A Cow Breeder

Glam­orous young farmer Stephanie Dick, 21, breeds Limousin cat­tle at her fam­ily farm in Stir­ling­shire.

No. 1 Magazine - - A DAY IN THE LIFE OF... -

My job has va­ri­ety, that is one of the rea­sons I like it so much – ev­ery day is dif­fer­ent. On a daily ba­sis I look af­ter our herd of 800 cat­tle. We also grow a lot of crops on the farm so I drive trac­tors when needed, es­pe­cially at har­vest time, as there is only a small win­dow jobs can be done be­fore the weather changes so it can get rather hec­tic!

I grew up on the farm so it be­came a way of life and a pas­sion that I couldn’t leave. When I came back from col­lege it was in­evitable my grand­fa­ther and fa­ther would give me a full-time job work­ing at home. It is an un­usual sit­u­a­tion in my fam­ily as my brother is study­ing to be a doc­tor, so we have the girl pur­su­ing farm­ing, not the boy!

What I love most is that there is al­ways some­thing dif­fer­ent hap­pen­ing each day. One day you could be bring­ing new life into the world, the next you could be at a show win­ning tro­phies and rosettes. The cat­tle are my favourite side of the busi­ness and work­ing with them ev­ery day is a high­light. Cat­tle are just like hu­mans – each one has its own in­di­vid­ual per­son­al­ity that you grow to know and love.

Farm­ing takes a lot of ded­i­ca­tion and hard work, but it is worth it at the end of the day to see the re­sults. When I was at school ev­ery­one thought it was cool I got to pat the cows, but they didn’t un­der­stand the work that came with it. The long hours can be dif­fi­cult. More so when I was younger, as friends would al­ways be hang­ing out at in the evenings but I had a lot to do, so I couldn’t just leave the farm, which I found hard. But now, as I’ve got older, most of my friends have the same ca­reer so ev­ery­one sup­ports it. There is not much to dis­like about my job!

I have my own herd of Limousin cat­tle that I run along­side dad’s herd and I breed from them. The first bull that I sold at sale was placed Ju­nior Cham­pion and I sold him for £10,500 which was a great high­light for me. I also do Young Farm­ers stock judg­ing. I won the Beef In­di­vid­ual in 2013 mak­ing me the best beef judge in the Scot­tish Young Farm­ers which was a great achieve­ment. In the fu­ture I aim to breed cat­tle to win the ma­jor shows, such as the Royal High­land Show, and to get top prices at sales.

As soon as I am out the back door I’m at work, which is nor­mally around 7.20am. I tend to get up at 7am, al­though if I have been calv­ing through the night, it could be later. I put on my work­ing clothes, give my hair a brush and clean my teeth. Then I head down­stairs where I get my dog, Tori, and I pull on my wellies and head out­side.

In the morn­ing, I feed the cat­tle and check them all to make sure that none of them have got sick through the night and need at­ten­tion. We have cat­tle at dif­fer­ent farms so we have to go round them all to feed them. Check­ing cows with young calves is top pri­or­ity as the young calves are most prone to fall­ing ill. I then head to my grandma’s, which is the head­quar­ters farm, at around 9.30am and we have break­fast un­til 10am. Af­ter this, any­thing The beau­ti­ful land­scapes and coun­try­side. Prob­a­bly Aviemore. It would be the amount of rain that falls!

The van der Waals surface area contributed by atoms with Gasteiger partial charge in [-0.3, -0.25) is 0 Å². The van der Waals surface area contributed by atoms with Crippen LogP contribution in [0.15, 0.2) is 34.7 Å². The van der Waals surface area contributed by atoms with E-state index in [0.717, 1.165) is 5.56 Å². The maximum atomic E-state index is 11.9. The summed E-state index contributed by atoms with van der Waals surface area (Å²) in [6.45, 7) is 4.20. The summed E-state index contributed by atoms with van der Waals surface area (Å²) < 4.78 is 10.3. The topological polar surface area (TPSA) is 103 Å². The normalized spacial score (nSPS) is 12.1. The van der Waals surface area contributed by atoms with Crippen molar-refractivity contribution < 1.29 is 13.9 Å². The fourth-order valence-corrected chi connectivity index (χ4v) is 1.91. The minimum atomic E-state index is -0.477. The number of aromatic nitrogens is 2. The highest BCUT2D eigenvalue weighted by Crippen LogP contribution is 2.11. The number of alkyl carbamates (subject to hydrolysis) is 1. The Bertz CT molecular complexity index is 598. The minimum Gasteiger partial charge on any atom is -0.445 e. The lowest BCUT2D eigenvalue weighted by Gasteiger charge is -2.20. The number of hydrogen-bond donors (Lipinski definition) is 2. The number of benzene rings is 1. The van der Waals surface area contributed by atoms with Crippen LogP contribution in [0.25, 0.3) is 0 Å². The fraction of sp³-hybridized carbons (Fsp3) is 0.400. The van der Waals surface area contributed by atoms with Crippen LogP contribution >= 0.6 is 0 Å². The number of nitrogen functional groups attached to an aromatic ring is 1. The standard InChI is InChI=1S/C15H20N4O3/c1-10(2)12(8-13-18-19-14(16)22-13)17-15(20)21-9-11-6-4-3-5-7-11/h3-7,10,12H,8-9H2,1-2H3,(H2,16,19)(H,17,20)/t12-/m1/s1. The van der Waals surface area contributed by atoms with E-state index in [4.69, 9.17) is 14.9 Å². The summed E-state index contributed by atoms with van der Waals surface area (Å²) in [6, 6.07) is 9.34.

can hap­pen. At this time of year, we tend to be hal­ter-break­ing our bulls for sales un­til lunchtime. In sum­mer, af­ter break­fast we will get the com­bine har­vesters go­ing and start har­vest­ing the crops, I drive the baler and bale straw to use as bed­ding for the cat­tle.

At 12.30pm I nor­mally go to my grandma’s for lunch, she is a great cook. In the af­ter­noon, we will gen­er­ally work with the show cat­tle in prepa­ra­tion for the High­land Show so I wash them and try to get a nice a coat of hair on them! Other jobs in­clude weigh­ing cat­tle or de-horn­ing calves. We calve our cat­tle all year round so I can be calv­ing cows and help­ing new­borns suckle their mother. All the cat­tle will get fed again be­fore they are set­tled down for the night. On a good day, I will gen­er­ally head home around 6pm for din­ner with my mum and dad, be­fore watch­ing the soaps. Or I have din­ner with friends, as long as some­one’s at home to keep an eye on calv­ing cows. I usu­ally go to bed around 11pm.

If I didn’t do my job I would be at uni­ver­sity study­ing busi­ness, but in­cor­po­rat­ing an­i­mals in my life some­where. I have only ever wanted to be a farmer and knew that it was what I was al­ways go­ing to do. My ad­vice would be: find a ca­reer that makes you happy, make sure it’s some­thing you want to get up ev­ery morn­ing for. I am a girl in a man’s world and I get on just fine, so any­thing is pos­si­ble.

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